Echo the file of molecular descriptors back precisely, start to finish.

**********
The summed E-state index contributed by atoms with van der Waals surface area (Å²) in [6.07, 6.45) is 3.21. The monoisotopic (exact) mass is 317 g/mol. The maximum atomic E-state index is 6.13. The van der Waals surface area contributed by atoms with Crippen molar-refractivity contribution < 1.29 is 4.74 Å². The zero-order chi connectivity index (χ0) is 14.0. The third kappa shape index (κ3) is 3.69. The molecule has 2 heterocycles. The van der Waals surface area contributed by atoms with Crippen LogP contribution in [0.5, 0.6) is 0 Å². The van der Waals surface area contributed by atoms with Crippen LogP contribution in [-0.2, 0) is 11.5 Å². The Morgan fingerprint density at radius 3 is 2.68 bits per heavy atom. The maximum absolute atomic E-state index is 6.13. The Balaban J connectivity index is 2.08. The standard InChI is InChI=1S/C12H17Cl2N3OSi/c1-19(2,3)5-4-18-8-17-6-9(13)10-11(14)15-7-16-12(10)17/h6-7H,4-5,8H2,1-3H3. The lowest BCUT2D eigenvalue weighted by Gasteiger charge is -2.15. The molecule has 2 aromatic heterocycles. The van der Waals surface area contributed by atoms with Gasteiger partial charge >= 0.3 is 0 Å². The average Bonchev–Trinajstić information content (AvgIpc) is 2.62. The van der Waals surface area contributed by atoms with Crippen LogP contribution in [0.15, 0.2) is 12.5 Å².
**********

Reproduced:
The summed E-state index contributed by atoms with van der Waals surface area (Å²) in [6.07, 6.45) is 3.21. The monoisotopic (exact) mass is 317 g/mol. The maximum atomic E-state index is 6.13. The van der Waals surface area contributed by atoms with Crippen molar-refractivity contribution < 1.29 is 4.74 Å². The zero-order chi connectivity index (χ0) is 14.0. The third kappa shape index (κ3) is 3.69. The molecule has 2 heterocycles. The van der Waals surface area contributed by atoms with Crippen LogP contribution in [0.5, 0.6) is 0 Å². The van der Waals surface area contributed by atoms with Crippen LogP contribution in [-0.2, 0) is 11.5 Å². The Morgan fingerprint density at radius 3 is 2.68 bits per heavy atom. The maximum absolute atomic E-state index is 6.13. The Balaban J connectivity index is 2.08. The standard InChI is InChI=1S/C12H17Cl2N3OSi/c1-19(2,3)5-4-18-8-17-6-9(13)10-11(14)15-7-16-12(10)17/h6-7H,4-5,8H2,1-3H3. The lowest BCUT2D eigenvalue weighted by Gasteiger charge is -2.15. The molecule has 2 aromatic heterocycles. The van der Waals surface area contributed by atoms with Gasteiger partial charge >= 0.3 is 0 Å². The average Bonchev–Trinajstić information content (AvgIpc) is 2.62. The van der Waals surface area contributed by atoms with Crippen LogP contribution in [0.15, 0.2) is 12.5 Å².